California and Urban Cores Dominate Overcrowded Housing


Concern about overcrowded housing has been heightened by its association with greater COVID-19 infection risk. As a disease transmitted by human proximity, exposure is increased by being in overcrowded and insufficiently ventilated spaces where sufficient social distancing is not possible. Exposure density for a person is intensified by the amount of time spent in such circumstances. In this case, overcrowded housing is a particular worry.

Overcrowded housing is largely an issue of insufficient income. People tend to live in overcrowded housing only when they cannot afford more spacious accommodations.

This article reviews the latest data on housing overcrowding for the 53 major metropolitan areas (over 1,000,000 population) in the United States, with data provided for all households, homeowners, and renters. Data is also provided for urban cores, suburbs, and exurbs, using the City Sector Model.

Overcrowding: All Occupied Housing

Out of the 53 major metropolitan areas, the five with the largest share of overcrowded housing are all in California (Figure 1). Los Angeles has by far the worst overcrowding, at 10.7% of households. This is more than 2.5 times the national rate of 3.9% and 30% more severe than San Jose, which has the second most severe overcrowding rate. San Jose, which is the most affluent (median household income) among the 53 metropolitan areas, and an overcrowding rate of 8.3%. San Jose is the core of the world’s leading technology hub, Silicon Valley. The third worst overcrowding is in Riverside-San Bernardino, at 7.8%. San Diego is fourth worst, at 6.8%. San Francisco, which includes the balance of Silicon Valley not in San Jose, has the fifth worst overcrowding, at 6.7%. New York, the sixth worst, is the only other major metropolitan area with a greater than 5% overcrowding rate.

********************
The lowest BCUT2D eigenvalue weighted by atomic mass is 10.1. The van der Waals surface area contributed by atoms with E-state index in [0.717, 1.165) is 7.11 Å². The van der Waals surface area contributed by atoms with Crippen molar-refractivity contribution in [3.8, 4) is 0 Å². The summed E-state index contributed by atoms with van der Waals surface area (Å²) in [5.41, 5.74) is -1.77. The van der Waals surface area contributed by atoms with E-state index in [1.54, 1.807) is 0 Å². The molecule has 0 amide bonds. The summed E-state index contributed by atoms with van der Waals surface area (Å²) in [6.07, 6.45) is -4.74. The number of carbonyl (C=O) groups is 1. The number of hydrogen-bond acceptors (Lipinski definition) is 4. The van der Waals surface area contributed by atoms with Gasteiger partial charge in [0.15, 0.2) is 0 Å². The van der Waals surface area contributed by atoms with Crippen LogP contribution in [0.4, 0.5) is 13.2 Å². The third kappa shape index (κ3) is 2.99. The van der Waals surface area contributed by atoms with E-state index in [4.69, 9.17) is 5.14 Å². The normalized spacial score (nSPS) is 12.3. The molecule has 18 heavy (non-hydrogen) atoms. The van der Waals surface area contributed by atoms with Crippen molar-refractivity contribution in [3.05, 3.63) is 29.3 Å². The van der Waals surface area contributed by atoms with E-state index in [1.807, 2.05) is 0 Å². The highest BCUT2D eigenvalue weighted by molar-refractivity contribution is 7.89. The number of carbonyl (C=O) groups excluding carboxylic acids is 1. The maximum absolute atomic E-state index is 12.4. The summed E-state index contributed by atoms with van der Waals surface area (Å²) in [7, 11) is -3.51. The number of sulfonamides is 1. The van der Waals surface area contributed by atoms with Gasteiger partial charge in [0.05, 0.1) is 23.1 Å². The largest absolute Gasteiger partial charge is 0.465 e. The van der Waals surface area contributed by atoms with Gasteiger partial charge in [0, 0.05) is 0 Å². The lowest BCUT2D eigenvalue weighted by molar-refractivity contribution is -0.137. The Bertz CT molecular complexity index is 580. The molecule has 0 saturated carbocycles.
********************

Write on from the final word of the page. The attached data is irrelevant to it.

The least overcrowded metropolitan areas were Pittsburgh, Cleveland, and St. Louis, with the top ten ranging from 0.9% to 1.6% (Figure 2). On average, the ten metropolitan areas with the highest overcrowding rates have about five times the rate endured in the lowest 10 metropolitan areas among all households.

Overcrowding: Home Owners

The same five California metropolitan areas have the worst housing overcrowding among homeowners (Figure 3). Los Angeles, again, is the worst, at 5.0% and is followed by adjacent Riverside-San Bernardino at 4.8%. San Jose has considerably less overcrowding among homeowners, at 3.4%, but still ranks third worst. San Diego and San Francisco have overcrowding rates of 3.1% among homeowners.

Pittsburgh, Cleveland, and Buffalo had the lowest homeowner overcrowding rates, with the top ten ranging from 0.5% to 0.8% (Figure 4). On average, the ten metropolitan areas with the highest overcrowding rates have about five times the rate of the lowest 10 metropolitan areas among owner households.